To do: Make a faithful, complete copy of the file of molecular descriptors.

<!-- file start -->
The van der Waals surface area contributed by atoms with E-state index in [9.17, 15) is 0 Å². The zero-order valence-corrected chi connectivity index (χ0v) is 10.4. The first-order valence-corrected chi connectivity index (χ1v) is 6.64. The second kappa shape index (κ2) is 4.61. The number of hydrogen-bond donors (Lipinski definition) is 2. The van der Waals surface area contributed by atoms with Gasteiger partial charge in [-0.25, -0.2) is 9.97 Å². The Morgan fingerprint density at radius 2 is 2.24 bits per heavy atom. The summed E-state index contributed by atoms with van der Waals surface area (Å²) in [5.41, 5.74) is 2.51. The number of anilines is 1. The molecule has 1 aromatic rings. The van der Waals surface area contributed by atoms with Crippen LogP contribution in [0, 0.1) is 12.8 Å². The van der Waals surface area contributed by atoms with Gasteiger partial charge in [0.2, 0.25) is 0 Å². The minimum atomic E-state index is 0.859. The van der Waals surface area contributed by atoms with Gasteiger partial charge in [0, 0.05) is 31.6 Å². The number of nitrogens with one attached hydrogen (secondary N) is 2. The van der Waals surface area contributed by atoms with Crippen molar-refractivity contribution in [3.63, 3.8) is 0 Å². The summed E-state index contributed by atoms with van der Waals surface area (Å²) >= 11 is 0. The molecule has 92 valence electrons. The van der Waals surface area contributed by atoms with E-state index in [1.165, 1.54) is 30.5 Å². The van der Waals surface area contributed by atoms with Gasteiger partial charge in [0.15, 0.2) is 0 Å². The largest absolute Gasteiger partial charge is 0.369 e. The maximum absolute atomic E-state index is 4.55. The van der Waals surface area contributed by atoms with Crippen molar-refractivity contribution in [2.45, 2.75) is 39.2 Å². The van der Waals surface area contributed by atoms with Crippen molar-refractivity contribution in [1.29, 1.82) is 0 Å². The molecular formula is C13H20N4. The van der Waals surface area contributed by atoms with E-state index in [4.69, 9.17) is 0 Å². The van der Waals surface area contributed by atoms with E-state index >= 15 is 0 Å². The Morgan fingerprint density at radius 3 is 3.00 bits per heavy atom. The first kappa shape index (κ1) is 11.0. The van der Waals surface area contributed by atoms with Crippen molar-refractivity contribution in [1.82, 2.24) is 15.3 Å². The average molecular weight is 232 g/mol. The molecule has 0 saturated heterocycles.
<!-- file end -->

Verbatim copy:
The van der Waals surface area contributed by atoms with E-state index in [9.17, 15) is 0 Å². The zero-order valence-corrected chi connectivity index (χ0v) is 10.4. The first-order valence-corrected chi connectivity index (χ1v) is 6.64. The second kappa shape index (κ2) is 4.61. The number of hydrogen-bond donors (Lipinski definition) is 2. The van der Waals surface area contributed by atoms with Gasteiger partial charge in [-0.25, -0.2) is 9.97 Å². The Morgan fingerprint density at radius 2 is 2.24 bits per heavy atom. The summed E-state index contributed by atoms with van der Waals surface area (Å²) in [5.41, 5.74) is 2.51. The number of anilines is 1. The molecule has 1 aromatic rings. The van der Waals surface area contributed by atoms with Crippen LogP contribution in [0, 0.1) is 12.8 Å². The van der Waals surface area contributed by atoms with Gasteiger partial charge in [0.2, 0.25) is 0 Å². The minimum atomic E-state index is 0.859. The van der Waals surface area contributed by atoms with Gasteiger partial charge in [0, 0.05) is 31.6 Å². The number of nitrogens with one attached hydrogen (secondary N) is 2. The van der Waals surface area contributed by atoms with Crippen molar-refractivity contribution in [3.63, 3.8) is 0 Å². The summed E-state index contributed by atoms with van der Waals surface area (Å²) >= 11 is 0. The molecule has 92 valence electrons. The van der Waals surface area contributed by atoms with E-state index in [1.165, 1.54) is 30.5 Å². The van der Waals surface area contributed by atoms with Gasteiger partial charge in [0.15, 0.2) is 0 Å². The largest absolute Gasteiger partial charge is 0.369 e. The maximum absolute atomic E-state index is 4.55. The van der Waals surface area contributed by atoms with Crippen molar-refractivity contribution in [2.45, 2.75) is 39.2 Å². The van der Waals surface area contributed by atoms with Crippen molar-refractivity contribution in [1.29, 1.82) is 0 Å². The molecular formula is C13H20N4. The van der Waals surface area contributed by atoms with E-state index in [4.69, 9.17) is 0 Å². The van der Waals surface area contributed by atoms with E-state index >= 15 is 0 Å². The Morgan fingerprint density at radius 3 is 3.00 bits per heavy atom. The first kappa shape index (κ1) is 11.0. The van der Waals surface area contributed by atoms with Crippen molar-refractivity contribution in [1.82, 2.24) is 15.3 Å². The average molecular weight is 232 g/mol. The molecule has 0 saturated heterocycles.